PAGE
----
When Desiigner dropped ‘Panda’, everyone mumbled along with him except for the “I got broads in Atlanta” and “skkkrrraa” parts of the 2016 banger. All of this was until the rapper made a Genius video dissecting the lines bar for bar. According to Billboard, this was when he carried the torch for mumble rappers everywhere, leading its ‘Hot 100’ chart for two consecutive weeks. Everyone was tuned into Desiigner’s success, even Kim Kardashian, who shared the decoding video across social media platforms herself.
Mumble rap style can be induced through three main factors. First up is its characterisable Southern drawl and pronunciation, which is often hard to comprehend. The continual intake of the drug ‘lean’ (a substance made with Codeine cough syrup, soda, and hard candy) can further slur their speech patterns while the placement of golden teeth grills add to the genre’s incoherence.
According to Stephen Niday, Genius’ head of lyrics, however, there have always been artists who were hard to understand, be it for the fact that they don’t fully enunciate all of their words or simply because they rap really fast. “It’s nothing new, so the process of transcribing and decoding lyrics isn’t any more difficult,” he said in the interview with Billboard. “A little bit different, sure, but definitely not any more difficult than it’s ever been before.”
While veterans in the industry continually express their concerns about the intelligence and speech capabilities of this new generation of rappers, the ones making the music are more than proud with their creations. In a viral video by Lil Pump, the rapper explained how he lives in his own world, far from criticisms. “I ain’t want none of that lyrical shit,” he proudly mumbled into his camera. “I just be having fun with what I do. Esskeetit.” With rappers like Future, Desiigner, Gucci Mane, Lil Yachty and Lil Uzi Vert dubbed as mumble rappers by mainstream media, this collection of artists is undoubtedly owning the narrative despite what the ‘legends’ in the industry think.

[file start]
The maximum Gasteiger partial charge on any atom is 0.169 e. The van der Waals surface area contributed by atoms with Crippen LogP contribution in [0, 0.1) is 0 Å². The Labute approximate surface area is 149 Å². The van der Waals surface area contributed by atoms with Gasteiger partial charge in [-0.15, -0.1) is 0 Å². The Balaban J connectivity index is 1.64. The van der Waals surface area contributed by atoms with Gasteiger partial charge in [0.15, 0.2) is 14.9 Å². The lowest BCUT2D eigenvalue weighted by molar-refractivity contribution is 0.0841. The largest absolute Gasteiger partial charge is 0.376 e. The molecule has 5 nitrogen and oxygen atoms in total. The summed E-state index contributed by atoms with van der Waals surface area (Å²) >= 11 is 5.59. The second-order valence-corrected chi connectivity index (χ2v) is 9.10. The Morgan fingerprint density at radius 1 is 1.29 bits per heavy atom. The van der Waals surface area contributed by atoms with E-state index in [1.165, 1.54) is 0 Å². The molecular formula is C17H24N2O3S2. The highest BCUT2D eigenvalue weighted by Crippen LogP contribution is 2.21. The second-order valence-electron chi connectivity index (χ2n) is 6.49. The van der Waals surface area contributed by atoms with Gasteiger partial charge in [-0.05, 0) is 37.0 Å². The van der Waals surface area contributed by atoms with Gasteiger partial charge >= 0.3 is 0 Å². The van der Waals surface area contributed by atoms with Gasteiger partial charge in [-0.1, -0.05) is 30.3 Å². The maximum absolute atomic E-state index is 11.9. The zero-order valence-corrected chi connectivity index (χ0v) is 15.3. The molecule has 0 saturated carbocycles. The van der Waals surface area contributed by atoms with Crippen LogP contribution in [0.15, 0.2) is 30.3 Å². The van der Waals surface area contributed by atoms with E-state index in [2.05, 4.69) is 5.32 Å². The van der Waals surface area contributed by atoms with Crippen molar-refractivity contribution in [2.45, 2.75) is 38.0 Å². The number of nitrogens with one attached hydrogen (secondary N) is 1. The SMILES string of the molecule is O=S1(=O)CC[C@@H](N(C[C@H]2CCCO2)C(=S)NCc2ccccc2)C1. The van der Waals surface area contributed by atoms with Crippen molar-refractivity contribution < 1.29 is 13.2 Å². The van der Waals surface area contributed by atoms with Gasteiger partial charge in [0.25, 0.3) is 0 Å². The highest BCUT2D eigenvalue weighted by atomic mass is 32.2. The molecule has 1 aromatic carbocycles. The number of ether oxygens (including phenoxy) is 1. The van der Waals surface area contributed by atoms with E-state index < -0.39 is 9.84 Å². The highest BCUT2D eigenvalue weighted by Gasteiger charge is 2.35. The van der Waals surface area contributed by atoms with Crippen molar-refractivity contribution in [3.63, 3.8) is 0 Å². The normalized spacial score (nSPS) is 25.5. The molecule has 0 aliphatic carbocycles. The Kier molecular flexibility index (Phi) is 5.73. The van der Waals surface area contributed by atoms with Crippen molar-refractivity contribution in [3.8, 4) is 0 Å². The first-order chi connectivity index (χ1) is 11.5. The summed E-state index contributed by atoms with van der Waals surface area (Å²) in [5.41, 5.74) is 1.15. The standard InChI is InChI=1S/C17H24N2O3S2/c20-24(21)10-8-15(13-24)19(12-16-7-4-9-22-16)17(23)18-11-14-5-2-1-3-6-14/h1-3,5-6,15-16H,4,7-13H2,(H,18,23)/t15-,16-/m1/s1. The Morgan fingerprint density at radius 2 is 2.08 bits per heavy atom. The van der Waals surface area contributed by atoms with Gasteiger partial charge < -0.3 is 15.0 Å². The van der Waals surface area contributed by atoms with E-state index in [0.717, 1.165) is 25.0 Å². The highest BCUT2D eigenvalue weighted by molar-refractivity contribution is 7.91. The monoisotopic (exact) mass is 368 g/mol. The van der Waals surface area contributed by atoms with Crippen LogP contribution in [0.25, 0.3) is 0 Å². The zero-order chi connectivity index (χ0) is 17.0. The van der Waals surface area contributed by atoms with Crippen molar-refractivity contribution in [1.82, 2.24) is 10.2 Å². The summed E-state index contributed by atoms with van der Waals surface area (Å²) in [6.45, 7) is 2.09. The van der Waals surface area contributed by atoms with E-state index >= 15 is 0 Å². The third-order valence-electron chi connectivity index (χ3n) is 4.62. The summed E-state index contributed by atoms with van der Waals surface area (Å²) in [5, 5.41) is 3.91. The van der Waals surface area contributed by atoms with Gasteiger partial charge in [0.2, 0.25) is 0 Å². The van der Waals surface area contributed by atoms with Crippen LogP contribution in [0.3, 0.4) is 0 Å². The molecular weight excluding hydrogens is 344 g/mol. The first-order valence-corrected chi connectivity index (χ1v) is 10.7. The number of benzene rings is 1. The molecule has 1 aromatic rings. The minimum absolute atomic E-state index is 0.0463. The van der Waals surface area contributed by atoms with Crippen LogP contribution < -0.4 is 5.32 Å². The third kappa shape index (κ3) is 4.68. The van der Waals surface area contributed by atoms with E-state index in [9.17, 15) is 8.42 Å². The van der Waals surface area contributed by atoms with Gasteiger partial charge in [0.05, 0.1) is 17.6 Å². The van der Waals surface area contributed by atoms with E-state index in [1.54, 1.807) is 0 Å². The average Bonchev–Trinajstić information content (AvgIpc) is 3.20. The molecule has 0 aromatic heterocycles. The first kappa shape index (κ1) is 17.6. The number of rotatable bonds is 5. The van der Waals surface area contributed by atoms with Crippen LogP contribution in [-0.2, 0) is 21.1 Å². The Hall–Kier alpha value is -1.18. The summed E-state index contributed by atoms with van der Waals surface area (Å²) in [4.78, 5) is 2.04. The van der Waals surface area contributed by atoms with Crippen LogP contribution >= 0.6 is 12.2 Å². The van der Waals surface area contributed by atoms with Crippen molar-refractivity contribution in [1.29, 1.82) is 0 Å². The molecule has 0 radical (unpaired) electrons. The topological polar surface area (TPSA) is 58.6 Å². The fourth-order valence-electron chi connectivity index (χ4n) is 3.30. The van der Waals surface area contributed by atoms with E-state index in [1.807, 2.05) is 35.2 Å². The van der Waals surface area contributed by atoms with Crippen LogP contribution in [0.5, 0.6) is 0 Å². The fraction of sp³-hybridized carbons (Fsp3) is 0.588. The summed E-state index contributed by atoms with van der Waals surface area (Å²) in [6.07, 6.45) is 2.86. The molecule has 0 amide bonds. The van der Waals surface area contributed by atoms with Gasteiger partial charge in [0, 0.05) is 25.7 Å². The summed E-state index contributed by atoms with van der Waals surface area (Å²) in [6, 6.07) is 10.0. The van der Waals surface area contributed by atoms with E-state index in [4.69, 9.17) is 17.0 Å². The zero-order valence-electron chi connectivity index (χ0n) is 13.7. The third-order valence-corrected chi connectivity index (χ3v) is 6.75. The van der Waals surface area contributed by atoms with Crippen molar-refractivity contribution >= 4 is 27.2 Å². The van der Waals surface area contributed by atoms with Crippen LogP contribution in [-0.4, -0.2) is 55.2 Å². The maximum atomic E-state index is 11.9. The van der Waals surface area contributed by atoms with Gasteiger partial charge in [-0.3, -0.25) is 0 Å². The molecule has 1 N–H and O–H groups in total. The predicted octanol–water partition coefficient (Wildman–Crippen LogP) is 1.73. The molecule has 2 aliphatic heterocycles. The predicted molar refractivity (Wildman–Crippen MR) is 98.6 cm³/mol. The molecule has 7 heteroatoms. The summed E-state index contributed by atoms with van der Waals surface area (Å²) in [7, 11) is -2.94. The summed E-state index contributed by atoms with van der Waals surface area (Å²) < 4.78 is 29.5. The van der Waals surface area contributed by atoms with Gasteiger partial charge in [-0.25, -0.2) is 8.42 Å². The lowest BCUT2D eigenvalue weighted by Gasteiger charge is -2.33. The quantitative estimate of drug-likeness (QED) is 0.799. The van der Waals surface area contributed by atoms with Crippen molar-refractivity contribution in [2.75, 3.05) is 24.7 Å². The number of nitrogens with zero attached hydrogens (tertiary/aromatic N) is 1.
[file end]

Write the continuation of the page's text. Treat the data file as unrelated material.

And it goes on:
At the time when Wiz Khalifa coined the term, he forecasted mumble rapping to be a temporary phase. “It’s cool for now, it’s going to evolve,” he said, punctuating the sentiment by explaining that if such rappers wanted longevity, they’d have to find another way to rhyme eventually. Given the amount of artists mumbling their way to the top, however, his forecast seems less plausible.
Art survives through evolution. Maybe lyricism was meant to take a hit in order to forge new paths and push boundaries of what rap is and who it’s for. In order to give the genre more room to grow and experiment, however, the criticisms and claims of what rap should be have to dial down a notch. And as Grandmaster Caz himself claimed a couple of years after alienating mumble rap from hip hop, “they’re a different generation, they do a different thing, they have a different agenda and their influences come from different places.”